Terrorism Sanctions Go Secondary
Terrorism Sanctions Go Secondary
As part of the 18th anniversary of the September 11 attacks earlier this month, the Trump Administration effectively declared the old adage that “one person’s terrorist is another person’s freedom fighter” does not apply with respect to U.S.-sanctioned terrorists and their supporters.
On September 9, 2019, the President issued Executive Order 13886, expanding the global terrorism Executive Order 13224 issued shortly after the September 11 attacks in a variety of ways, including, for the first time, authorizing secondary, “correspondent account” sanctions against any “foreign” (non‑U.S.) financial institution that knowingly conducts or facilitates any future “significant transaction” on behalf of any person blocked pursuant to the past and current terrorism-related Executive Orders. The Treasury Department followed up the President’s action last week by sanctioning the Central Bank of Iran as a supporter of terrorism – adding yet another basis for secondary sanctions for those who transact with that entity. As sanctions watchers are aware, “secondary” sanctions are those sanctions – which foreign governments call “extraterritorial” – that the U.S. Government threatens to impose on non-U.S. persons for activity conducted entirely outside the United States (as opposed to “primary” sanctions, where the U.S. Government establishes and enforces the sanctions rules that apply to U.S. persons or to transactions with a “U.S. nexus,” such as involvement of the U.S. financial system or economy).
This marks the U.S. Government’s fifth secondary sanctions program (Iran, Hezbollah, Russia, North Korea, and terrorism), with all five imposed or strengthened during the Trump Administration. The Iran secondary sanctions program – the granddaddy of them all – officially began the wave upon passage of the Comprehensive Iran Sanctions, Accountability, and Divestment Act (“CISADA”) of 2010. Congress followed CISADA with mandatory secondary sanctions against Hezbollah in 2015 and again in 2018 and mandatory secondary sanctions against Russia in 2017.
Previous Administrations had chafed under Congressional imposition of such secondary sanctions – particularly where the sanctions were drafted as “mandatory” upon fulfillment of certain conditions – with officials complaining that such sanctions undercut diplomacy by threatening allies unless they complied with U.S. foreign policy decisions. The Trump Administration itself bristled at the Countering America’s Adversaries Through Sanctions Act (“CAATSA”) of 2017 that imposed mandatory secondary sanctions against Russia, with the President noting in a signing statement that the Act “encroaches on the executive branch’s authority to negotiate” and “limit[s] the Executive’s flexibility.”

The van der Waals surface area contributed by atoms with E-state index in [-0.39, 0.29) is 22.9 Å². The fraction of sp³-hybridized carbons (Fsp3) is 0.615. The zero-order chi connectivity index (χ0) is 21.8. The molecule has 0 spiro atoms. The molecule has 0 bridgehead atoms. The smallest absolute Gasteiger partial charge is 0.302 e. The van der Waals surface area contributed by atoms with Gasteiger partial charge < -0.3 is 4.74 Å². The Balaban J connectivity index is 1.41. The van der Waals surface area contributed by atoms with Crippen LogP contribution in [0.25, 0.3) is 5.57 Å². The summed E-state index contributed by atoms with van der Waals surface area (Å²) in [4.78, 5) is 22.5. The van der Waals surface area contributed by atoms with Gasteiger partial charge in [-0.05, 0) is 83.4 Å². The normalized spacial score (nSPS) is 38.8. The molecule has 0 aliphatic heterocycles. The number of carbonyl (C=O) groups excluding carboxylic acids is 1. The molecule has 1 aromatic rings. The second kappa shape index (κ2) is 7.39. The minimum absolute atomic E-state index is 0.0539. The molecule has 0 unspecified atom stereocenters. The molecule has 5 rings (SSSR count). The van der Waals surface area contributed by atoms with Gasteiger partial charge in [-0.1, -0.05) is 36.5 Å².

At the same time, President Trump has demonstrated that he is not afraid to wield a big stick against allies and non-allies alike when it comes to advancing his national security and foreign policy objectives – such as withdrawing from the Iran deal and “snapping back” the secondary sanctions that had been suspended under that deal – which means that the secondary sanctions tool/threat might be a perfect fit for this Administration.
Before authorizing the terrorism secondary sanctions earlier this month, President Trump already had imposed secondary sanctions against North Korea in Executive Order 13810 in 2017 (back when the President considered the North Korean leader to be “Little Rocket Man” and “a madman,” rather than “his friend” of today). And the Trump Administration may not be done with the secondary sanctions tool. Before being ousted as National Security Advisor, Ambassador John Bolton threatened secondary sanctions on foreign financial institutions supporting the Government of Venezuela.